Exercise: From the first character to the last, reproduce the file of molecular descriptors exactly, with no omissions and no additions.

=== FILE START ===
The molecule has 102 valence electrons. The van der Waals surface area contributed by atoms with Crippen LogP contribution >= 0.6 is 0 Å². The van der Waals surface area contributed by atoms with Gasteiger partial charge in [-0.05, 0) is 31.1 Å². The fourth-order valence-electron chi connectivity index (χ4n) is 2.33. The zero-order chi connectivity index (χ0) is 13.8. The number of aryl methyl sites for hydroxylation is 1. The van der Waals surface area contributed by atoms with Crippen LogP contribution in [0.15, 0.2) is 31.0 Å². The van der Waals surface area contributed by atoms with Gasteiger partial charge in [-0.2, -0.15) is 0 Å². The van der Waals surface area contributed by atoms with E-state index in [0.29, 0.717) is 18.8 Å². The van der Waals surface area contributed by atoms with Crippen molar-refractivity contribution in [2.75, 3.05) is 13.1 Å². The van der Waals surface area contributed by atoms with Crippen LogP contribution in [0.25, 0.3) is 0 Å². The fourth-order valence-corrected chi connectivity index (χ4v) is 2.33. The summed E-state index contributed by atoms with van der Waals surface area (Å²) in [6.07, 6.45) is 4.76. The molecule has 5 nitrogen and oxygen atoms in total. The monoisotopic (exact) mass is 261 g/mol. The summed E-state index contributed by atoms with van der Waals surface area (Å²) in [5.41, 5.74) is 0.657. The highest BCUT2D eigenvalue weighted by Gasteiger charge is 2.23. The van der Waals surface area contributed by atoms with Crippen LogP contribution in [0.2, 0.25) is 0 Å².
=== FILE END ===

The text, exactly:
The molecule has 102 valence electrons. The van der Waals surface area contributed by atoms with Crippen LogP contribution >= 0.6 is 0 Å². The van der Waals surface area contributed by atoms with Gasteiger partial charge in [-0.05, 0) is 31.1 Å². The fourth-order valence-electron chi connectivity index (χ4n) is 2.33. The zero-order chi connectivity index (χ0) is 13.8. The number of aryl methyl sites for hydroxylation is 1. The van der Waals surface area contributed by atoms with Crippen LogP contribution in [0.15, 0.2) is 31.0 Å². The van der Waals surface area contributed by atoms with Gasteiger partial charge in [-0.2, -0.15) is 0 Å². The van der Waals surface area contributed by atoms with E-state index in [0.29, 0.717) is 18.8 Å². The van der Waals surface area contributed by atoms with Crippen molar-refractivity contribution in [2.75, 3.05) is 13.1 Å². The van der Waals surface area contributed by atoms with Crippen LogP contribution in [0.25, 0.3) is 0 Å². The fourth-order valence-corrected chi connectivity index (χ4v) is 2.33. The summed E-state index contributed by atoms with van der Waals surface area (Å²) in [6.07, 6.45) is 4.76. The molecule has 5 nitrogen and oxygen atoms in total. The monoisotopic (exact) mass is 261 g/mol. The summed E-state index contributed by atoms with van der Waals surface area (Å²) in [5.41, 5.74) is 0.657. The highest BCUT2D eigenvalue weighted by Gasteiger charge is 2.23. The van der Waals surface area contributed by atoms with Crippen LogP contribution in [0.2, 0.25) is 0 Å².